6. Medical Bills & Prescription Records

Medical expenses, which include any payments made to medical professionals, can also be deducted. Payments for prescription drugs and transportation to medical facilities are also eligible. Be sure to collect records for any medical payments you have made so you can make these deductions.

Hang onto your hospital bills, and reach out to your local pharmacy for records on prescriptions you have paid for.

7. Forms 1098 (T & E) & Education Receipts

Gather Information for Your Educational Payments

Tax deductions are often made on educational expenses. Students who made qualified payments, like tuition payments, will be sent Form 1098-T. If you have student loan interest of more than $600, you will receive Form 1098-E as well. To receive deductions on educational expenses, you will need to file these forms.

Collecting receipts you have for educational payments so you can confirm that you need to file these forms. You also need to present records of any scholarships you have received in the past year.

8. Charitable Donation Receipts

Did you make any charitable donations this past year? Depending on what it was that you donated (such as furniture), you can make tax reductions on them as well. You just need the associated donation receipts so you have proof to show to the IRS.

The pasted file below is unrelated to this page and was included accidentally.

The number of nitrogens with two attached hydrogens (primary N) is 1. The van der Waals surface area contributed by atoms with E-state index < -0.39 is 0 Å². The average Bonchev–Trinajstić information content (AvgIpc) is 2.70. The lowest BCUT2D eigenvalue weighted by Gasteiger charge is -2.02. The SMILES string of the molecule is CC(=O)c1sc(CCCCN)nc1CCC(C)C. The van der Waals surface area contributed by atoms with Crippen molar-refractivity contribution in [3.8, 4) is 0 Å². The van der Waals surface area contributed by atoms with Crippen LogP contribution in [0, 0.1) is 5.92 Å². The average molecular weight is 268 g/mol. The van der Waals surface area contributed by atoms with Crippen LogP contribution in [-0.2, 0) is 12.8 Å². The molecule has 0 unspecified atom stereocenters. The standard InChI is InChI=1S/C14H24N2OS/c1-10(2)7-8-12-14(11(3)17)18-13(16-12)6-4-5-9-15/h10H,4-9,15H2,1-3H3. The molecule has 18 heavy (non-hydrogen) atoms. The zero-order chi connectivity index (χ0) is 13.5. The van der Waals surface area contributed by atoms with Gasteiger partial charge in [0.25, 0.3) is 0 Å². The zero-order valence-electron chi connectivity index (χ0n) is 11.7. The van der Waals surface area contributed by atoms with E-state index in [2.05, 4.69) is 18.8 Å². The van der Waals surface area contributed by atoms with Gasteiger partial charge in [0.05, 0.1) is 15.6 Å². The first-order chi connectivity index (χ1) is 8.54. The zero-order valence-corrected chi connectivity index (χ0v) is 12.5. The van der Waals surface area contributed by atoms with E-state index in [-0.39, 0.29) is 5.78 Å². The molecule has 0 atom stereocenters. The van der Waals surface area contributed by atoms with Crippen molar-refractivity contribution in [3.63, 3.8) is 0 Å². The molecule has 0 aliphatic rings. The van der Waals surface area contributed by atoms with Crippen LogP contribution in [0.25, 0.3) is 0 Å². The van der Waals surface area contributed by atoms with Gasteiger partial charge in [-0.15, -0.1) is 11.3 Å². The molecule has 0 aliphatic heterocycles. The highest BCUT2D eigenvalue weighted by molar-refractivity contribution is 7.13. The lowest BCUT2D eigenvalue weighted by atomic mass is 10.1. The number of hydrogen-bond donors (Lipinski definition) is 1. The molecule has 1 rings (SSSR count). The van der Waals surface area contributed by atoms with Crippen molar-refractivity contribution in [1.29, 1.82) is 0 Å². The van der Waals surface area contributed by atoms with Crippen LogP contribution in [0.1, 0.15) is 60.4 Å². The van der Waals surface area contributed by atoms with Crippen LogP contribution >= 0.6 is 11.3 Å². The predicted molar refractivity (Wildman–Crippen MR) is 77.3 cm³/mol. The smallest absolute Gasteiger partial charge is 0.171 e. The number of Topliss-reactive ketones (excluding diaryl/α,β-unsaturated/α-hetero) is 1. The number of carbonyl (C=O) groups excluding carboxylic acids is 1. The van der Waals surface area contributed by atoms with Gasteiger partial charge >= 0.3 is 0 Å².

These receipts need to show the organization you donated to, the date the donation was made, and the value of the items you donated. Be sure to hold onto these receipts, because you will not be able to get the deductions without this verification.

9. Documents for Retirement Income

Retirement plans are quite beneficial, since they allow you to put some of your income to the side before it gets taxed. In addition, these contributions are tax deductible, as long as you don’t exceed a specific limit. To make these deductions you need records for all your contributions, as well as some additional forms.

Form 1099-R is for anyone who makes retirement donations, so make sure you get it as soon as possible. If you have an individual retirement plan (IRA), you need to file Form 5498 as well.

10. Tax Schedules

When filing your taxes, you may need certain tax schedules, depending on the deductions you want to make. This is typically done to record things such as interest income. Here are some of the most commonly filed schedules:

  • Schedule A (for itemized deductions)
  • Schedule B (for interest and dividend payments)
  • Schedule C-EZ (profits/loses for self-employers)
  • Schedule D (for capital gains and losses)
  • Schedule E (for rental and royalty income)
  • Schedule 1 (for additional income sources, like gambling)
  • Schedule 2 (for tax credit)
  • Schedule 3 (for non-refundable tax credit)
  • Schedule 4 (for other taxes)
  • Schedule 5 (for other payments and refundable credits)
  • Schedule 6 (for foreign address payments)


If you need help preparing your taxes, David Gallagher and his team are available to assist you.